We observe that a single case in community A takes on average 7 days to infect at least one other community and that the probability of an infection in A causing an epidemic is very high. The time period is long enough to provide good warning and the high probability of an epidemic justifies applying interventions to prevent the disease spread. On the other hand, most outbreaks in communities D and E are likely to become extinct. The results in Table 2 might not be surprising given our study so far, but modelling other populations could provide interesting case studies. Another interesting observation in these timings is that, for example, it takes roughly 3 days before an epidemic starting at C reaches A, and 13 days before it reaches D. The large difference between these times suggests that most frequently the infection may not travel directly from C to D, but rather pass through an intermediate community, such as A. Such observations may be interesting to epidemiologists attempting to trace the spread of disease.

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Table 2. Time and probability of an outbreak in a specific community, following a single infected case in one of the other communities.

https://doi.org/10.1371/journal.pone.0022220.t002

Discussion

The concept of metapopulations, mentioned in the introduction, has been used extensively in epidemiological studies for dividing a target population spatially into interacting patches [6]. The community based approach is a similar concept, although the division does not have to be geographical, but rather based on frequency of contact. As a result, for example, people working for the same company are likely to be members of the same community as the majority of them will be densely connected from a social network point of view. Furthermore, these individuals may have a similar level of risk perception to the disease, based on word of mouth, company policy, etc. By being agent-based, our community modelling approach is likely to provide more fine grained detail about the spread of the disease from person to person and take into account the particular topology of each community structure in the population. Using community-resolved population modelling we can also examine the metapopulation concepts of persistence, extinction and seeding of infection as it occurs between the communities. Another approach for modelling a real-world population would be the previously mentioned suggestion by Davey and Glass [24]: to construct large populations as a set of smaller interacting communities. This suggestion supports a ‘bottom-up’ approach, where the population is built up by linking the separate communities. The structure of these communities does not have to be precise, and can be estimated as long as it approximates the properties of the population to a reasonable extent. Finally, if a contact network for a population of any size is available or estimated, one can run community detection algorithms to identify the communities present and assign awareness values as necessary.

Our study has concentrated on examining various properties of community-structured networks, as well as risk perception. The interpretations of our results are summarised in the following subsections.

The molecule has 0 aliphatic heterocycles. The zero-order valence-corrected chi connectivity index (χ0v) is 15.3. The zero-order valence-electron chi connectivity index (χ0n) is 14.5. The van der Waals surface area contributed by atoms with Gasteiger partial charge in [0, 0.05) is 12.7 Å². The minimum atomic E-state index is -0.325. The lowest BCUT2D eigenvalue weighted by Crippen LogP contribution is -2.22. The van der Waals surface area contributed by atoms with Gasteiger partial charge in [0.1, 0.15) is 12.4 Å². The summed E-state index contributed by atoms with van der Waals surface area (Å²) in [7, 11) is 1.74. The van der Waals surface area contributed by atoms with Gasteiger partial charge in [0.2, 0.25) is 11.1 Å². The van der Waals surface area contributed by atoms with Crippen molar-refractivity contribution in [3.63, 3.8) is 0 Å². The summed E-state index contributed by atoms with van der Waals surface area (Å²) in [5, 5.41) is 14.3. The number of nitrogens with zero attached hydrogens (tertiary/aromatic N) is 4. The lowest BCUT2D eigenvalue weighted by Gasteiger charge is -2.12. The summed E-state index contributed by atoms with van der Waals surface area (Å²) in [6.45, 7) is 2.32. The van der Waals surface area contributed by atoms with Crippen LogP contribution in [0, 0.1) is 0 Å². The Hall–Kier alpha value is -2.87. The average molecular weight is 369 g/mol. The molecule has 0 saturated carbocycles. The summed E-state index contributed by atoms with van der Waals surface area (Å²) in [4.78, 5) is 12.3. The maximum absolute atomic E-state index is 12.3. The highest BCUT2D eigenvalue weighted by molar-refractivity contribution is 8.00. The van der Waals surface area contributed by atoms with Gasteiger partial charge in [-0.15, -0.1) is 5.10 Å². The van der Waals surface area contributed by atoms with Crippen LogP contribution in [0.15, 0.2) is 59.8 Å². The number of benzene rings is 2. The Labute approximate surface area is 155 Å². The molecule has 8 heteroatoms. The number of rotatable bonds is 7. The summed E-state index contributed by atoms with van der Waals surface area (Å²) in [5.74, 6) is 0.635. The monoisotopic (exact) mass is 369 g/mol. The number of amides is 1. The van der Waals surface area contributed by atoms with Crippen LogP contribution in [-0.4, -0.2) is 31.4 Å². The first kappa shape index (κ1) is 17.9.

Single Community.

The results of the single community experiment, visualised in Figure 2, showed that the underlying parameters of the most highly exposed community changed as the community's H increased. For all H, communities with or those with low were found to have the least exposure to external infection. This result is not surprising, because in both these cases the number of external connections that the community has is very low: low means less connections are formed, whereas if n is high there are less external nodes available to connect to. As H increases a notable difference is the shift of highest exposure away from large communities with medium to high and towards medium sized communities with high external connectivity instead. This phenomenon is caused by the effect of increasing H on the probability of becoming infected. Increasing H dampens the infectivity by a factor of and the resulting reduction in the probability of becoming infected (equation (5)) can only be offset by an increase in . In the case of a large and highly externally connected community there are a large number of boundary nodes with low degrees (because there are less external nodes to connect to). As H increases such nodes do not become infected as often and the emphasis shifts to medium sized communities instead. These communities have less boundary nodes which have a much higher degree each, offsetting the reduced effective infectivity. Thus, overall, with increasing H, the exposure to infection of a community is influenced less by the number of boundary nodes and instead influenced by these nodes' external connectivity. An example from the multi-community simulations can be observed in the time series of Figure 8, where the average level of infection suffered by communities C and E is almost identical, despite C's awareness being twice higher than E's. In this case, community C is more highly connected both internally and externally than community E, which offsets C's higher H parameter.

The role of external and internal connectivity.